Air conditioners are complex systems that rely on many different components, including a compressor, evaporator coil, condenser coil and refrigerant to regulate your home’s temperature and humidity level. While these machines are typically strong and reliable, it’s not uncommon for AC units to make strange sounds, which may indicate that something is amiss. One example of a sound is dripping, gurgling, bubbling or running water. These worrying noises can be linked to several causes.
1. The AC Makes a Dripping Noise
This is an often reported air conditioner sound you might hear on hot, humid days and is no reason you should be alarmed. Simple condensation buildup is most likely to blame. As your air conditioner functions, moisture from the inside air collects on the evaporator coil and drips into the drain pan underneath. This pan is designed to collect and move the condensed water clear of your home via a drain line. Although, if the drain becomes clogged or damaged, water can accumulate in the pan, resulting in a dripping or splashing noise as freshly collected condensate drips into the pool underneath. If the dripping noise becomes a nuisance, locate the drain pan under the indoor portion of your air conditioner and remove the water.
Also, take AC dripping sounds as a indication that the condensate drain line is plugged and must be cleared. A float switch is supposed to automatically shut off your conditioner before the drain pan overflows and creates water damage, but the float switch could always fail. Plus, if your AC keeps turning itself off because of a full drain pan, you’ll have to correct the drain pan issue before your unit will operate normally again.
2. The AC Sounds Like Water Is Running
While air conditioners create condensate during the cooling process, they do not run on or use water. This means your AC should never sound like running water. If you hear this sound, it might indicate the evaporator coil has frozen over and is now thawing and dripping water onto the ground.
This can happen for a few reasons, including:
- Dirty air filter: A filter clogged with dust, dirt and other debris restricts airflow. This may cause the temperature inside the evaporator coil to fall below freezing, which then freezes the condensate collected on the coil.
- Low refrigerant level: Chilled refrigerant absorbs heat from the indoor air as it passes through the evaporator coil. If the air conditioner is undercharged or seeping out and the refrigerant level is low, it loses the capability to absorb the heat. This can allow the temperature to drop below freezing and ice to develop on the coil.
- Dirty evaporator coil: Dust and grime may accumulate on a forgotten evaporator coil, effectively insulating it and blocking the refrigerant inside of it from absorbing heat. When this takes place, the coil may freeze.
- Malfunctioning thermostat: Poor temperature calibration might cause the air conditioner to run continuously, even when the indoor temperature is already at the desired number. Constant operation can make the evaporator coil so cold that it freezes completely.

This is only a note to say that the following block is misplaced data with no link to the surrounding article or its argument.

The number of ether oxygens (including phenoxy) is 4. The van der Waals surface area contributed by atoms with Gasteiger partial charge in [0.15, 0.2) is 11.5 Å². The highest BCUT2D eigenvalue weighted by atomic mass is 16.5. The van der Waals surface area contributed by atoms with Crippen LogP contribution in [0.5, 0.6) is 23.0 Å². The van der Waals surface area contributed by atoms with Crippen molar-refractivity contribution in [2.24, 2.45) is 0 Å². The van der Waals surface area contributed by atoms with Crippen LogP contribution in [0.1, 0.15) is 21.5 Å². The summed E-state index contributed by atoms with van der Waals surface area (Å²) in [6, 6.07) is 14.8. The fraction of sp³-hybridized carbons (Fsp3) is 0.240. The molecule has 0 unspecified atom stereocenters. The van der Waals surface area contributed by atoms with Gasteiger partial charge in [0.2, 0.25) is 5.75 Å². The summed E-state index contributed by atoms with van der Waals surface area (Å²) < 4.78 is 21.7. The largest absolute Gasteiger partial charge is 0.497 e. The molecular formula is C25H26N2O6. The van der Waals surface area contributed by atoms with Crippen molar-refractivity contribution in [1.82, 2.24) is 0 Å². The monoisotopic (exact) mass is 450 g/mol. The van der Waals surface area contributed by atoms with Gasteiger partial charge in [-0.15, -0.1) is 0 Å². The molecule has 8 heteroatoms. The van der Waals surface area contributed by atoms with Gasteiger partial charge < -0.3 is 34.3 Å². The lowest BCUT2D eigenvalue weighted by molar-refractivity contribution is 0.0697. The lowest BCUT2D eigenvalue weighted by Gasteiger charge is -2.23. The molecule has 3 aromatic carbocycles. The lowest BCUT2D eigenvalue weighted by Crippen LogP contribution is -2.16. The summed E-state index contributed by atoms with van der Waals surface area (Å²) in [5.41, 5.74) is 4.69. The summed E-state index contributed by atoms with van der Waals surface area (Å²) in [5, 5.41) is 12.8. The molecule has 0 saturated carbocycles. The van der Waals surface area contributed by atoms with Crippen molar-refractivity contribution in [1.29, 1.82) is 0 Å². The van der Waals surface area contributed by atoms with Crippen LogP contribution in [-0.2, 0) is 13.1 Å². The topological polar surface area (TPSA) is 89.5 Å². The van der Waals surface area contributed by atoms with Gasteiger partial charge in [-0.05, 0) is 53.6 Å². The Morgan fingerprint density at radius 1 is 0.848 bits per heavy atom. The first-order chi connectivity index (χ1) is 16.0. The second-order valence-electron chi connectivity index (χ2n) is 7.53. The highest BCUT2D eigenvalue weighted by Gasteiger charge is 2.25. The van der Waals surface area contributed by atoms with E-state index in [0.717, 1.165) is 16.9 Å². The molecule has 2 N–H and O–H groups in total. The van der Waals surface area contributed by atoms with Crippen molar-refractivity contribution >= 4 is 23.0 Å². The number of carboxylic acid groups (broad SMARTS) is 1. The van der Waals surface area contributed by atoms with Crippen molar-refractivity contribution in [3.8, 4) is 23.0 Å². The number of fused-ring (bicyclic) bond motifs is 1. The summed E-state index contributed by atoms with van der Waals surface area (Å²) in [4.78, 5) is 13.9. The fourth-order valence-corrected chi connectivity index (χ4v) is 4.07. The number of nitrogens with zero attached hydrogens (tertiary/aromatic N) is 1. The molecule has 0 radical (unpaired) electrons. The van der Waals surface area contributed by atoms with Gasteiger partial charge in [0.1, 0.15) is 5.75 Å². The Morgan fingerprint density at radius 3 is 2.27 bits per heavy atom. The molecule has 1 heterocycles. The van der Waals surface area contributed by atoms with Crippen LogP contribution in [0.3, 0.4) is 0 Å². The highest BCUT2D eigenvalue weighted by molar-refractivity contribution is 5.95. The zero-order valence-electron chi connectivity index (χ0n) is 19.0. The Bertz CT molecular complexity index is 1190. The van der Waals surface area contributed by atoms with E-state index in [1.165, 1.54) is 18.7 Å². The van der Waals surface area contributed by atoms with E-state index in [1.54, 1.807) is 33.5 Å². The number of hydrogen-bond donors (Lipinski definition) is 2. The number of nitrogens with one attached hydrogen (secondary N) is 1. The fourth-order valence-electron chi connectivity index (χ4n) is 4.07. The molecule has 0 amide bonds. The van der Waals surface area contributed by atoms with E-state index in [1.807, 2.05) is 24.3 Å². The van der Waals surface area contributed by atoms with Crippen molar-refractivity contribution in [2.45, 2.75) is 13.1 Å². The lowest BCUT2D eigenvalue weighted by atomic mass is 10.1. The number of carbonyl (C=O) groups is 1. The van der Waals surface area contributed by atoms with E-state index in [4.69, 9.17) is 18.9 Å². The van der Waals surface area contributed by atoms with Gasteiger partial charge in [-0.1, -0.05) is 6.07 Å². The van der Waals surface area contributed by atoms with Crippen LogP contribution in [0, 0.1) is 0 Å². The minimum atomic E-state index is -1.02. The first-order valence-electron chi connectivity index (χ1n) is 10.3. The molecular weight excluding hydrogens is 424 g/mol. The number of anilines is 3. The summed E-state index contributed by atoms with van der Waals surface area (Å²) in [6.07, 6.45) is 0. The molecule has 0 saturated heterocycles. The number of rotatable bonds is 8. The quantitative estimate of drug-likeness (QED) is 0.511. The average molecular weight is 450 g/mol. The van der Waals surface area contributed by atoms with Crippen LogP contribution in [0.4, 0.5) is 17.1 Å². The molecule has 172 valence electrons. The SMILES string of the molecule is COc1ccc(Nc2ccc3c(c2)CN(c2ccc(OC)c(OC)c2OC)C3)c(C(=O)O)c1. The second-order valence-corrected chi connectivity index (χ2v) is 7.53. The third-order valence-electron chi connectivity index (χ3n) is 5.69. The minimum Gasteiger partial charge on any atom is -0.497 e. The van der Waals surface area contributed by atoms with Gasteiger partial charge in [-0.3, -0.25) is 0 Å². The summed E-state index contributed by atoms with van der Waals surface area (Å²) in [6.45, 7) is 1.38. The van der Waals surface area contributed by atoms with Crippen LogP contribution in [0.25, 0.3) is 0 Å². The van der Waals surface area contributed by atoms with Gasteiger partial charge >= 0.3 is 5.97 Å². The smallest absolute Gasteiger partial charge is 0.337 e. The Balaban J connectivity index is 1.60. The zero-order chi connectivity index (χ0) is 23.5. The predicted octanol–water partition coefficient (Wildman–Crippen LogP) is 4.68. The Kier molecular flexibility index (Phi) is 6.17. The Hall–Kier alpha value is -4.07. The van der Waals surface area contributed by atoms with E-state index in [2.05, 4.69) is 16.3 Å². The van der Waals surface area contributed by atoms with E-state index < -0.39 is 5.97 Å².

- Blower troubles: The blower moves air through the evaporator coil. If it isn’t working correctly or operating at a low speed, the lack of sufficient airflow could freeze the evaporator coil.
3. The AC Makes a Gurgling or Bubbling Sound
Refrigerant is a crucial component of the cooling process. If a leak has formed or air comes to be caught in the refrigerant line, you may hear gurgling or bubbling as the refrigerant flows. Along those same lines, your system may gurgle as a result of overcharged refrigerant. Always leave AC repairs to a professional who can ensure the proper refrigerant charge.
4. The AC Makes a Hissing Noise
A hissing noise from your air conditioner could signify one of these malfunctions:
- Refrigerant leaks: Depending on the location and extent of a refrigerant leak, it may produce more of a hissing noise than a gurgling or bubbling sound.
- Issues with the compressor: The compressor located in the outside condensing unit pressurizes the refrigerant as it passes through the air conditioner. This component may make a hissing noise if it becomes damaged.
- Internal valve leak: The valve that controls refrigerant movement throughout the compressor may also leak and hiss.
Schedule Air Conditioning Services
If you hear a sound similar to running water from your air conditioner, take steps to identify and address the cause to avoid further damage. [companyname] can diagnose and service any malfunction causing your AC to sound like running water, whether that’s condensation buildup, a refrigerant leak, a clogged drain line or a frozen evaporator coil. Each and every AC repair comes with a one-year 100% satisfaction guarantee! To learn more or request a repair estimate, please contact [companyname].